One of the activities is my presentation on "Catholic Heroines." My heroines are not always saints, so I am including Jennifer Paterson, one of the two Fat Ladies of the television series. (I am leaving out Simone Weil, sadly, as after years of thinking about her I have sadly concluded she was a very dangerous heretic and has had much too much influence as it is.)
I do hope Jennifer is already in heaven, but she did drink like a fish and, worse, drank and drove. Nevertheless, she was an unabashedly public Catholic, who went racing off to the Trad Mass at Brompton Oratory every Sunday, even though she lived steps away from Westminster Cathedral.
Jennifer was a Seraphic Single all her life.
If you're curious, here is the beginning of my Polish lecture to college-age and older women on the same topic:
It is important for women to have heroines because we often feel limited by our femaleness. We want people to think well of us—we want to be accepted, loved and respected are women—but this desire can be in direct competition with what it means to be a faithful Christian, especially when our society is anti-Christian, or has fallen away from Christ. And sometimes Christ asks us to live in ways that even other Christians—our families, for example—resist.
In the West many Catholic parents resist when their sons say they wish to become priests or their daughters say they wish to be nuns. Sometimes women are very worried when their sisters or daughters have no boyfriends and tell them that they need to abandon their high standards of chastity. About ten years ago, an old high school friend (znajoma) asked me if I would consider just going to a bar, picking up a man and getting deliberately pregnant by him! She thought this preferable to having no children at all.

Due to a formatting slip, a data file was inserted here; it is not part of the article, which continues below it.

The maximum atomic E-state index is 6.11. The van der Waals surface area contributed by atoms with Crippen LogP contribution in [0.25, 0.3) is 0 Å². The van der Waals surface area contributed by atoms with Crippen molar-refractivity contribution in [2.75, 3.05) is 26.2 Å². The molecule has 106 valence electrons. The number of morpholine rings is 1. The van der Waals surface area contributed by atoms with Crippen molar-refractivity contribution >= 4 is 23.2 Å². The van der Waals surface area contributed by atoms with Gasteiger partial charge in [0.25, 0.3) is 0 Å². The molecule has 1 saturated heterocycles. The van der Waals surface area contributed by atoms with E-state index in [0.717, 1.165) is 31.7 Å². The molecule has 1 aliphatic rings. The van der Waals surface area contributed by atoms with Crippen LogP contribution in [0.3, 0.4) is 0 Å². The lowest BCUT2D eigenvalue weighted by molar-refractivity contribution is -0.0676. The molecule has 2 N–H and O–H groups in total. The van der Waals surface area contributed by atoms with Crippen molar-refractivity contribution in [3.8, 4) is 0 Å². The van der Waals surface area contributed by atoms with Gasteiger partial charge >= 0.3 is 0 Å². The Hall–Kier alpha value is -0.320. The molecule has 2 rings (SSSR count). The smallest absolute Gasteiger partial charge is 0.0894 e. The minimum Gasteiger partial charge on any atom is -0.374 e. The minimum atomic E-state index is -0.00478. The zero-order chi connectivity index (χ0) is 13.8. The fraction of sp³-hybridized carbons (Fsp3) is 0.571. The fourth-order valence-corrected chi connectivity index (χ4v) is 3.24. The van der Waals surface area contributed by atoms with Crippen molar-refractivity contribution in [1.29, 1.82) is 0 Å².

This is the world we live in now. And it is very helpful to find examples of women who have lived in our times, and have suffered the same oppositions that we suffer. This is why I am going to talk to you now about three twentieth century Catholic heroines, one American, one Polish, one French [Dorothy Day, Bl. Natalia Tulasiewicz, Simone Weil]. Two you may find very surprising as Catholic heroines, for their early life was not Catholic at all. In fact, both were strongly sympathetic to early 20th century Communism. However, as you will see, living among left-wing political radicals made their lives more like our lives today, for the Sexual Revolution began among left-wing political radicals. The three women exemplify charity, perseverance and integrity. They all had great courage.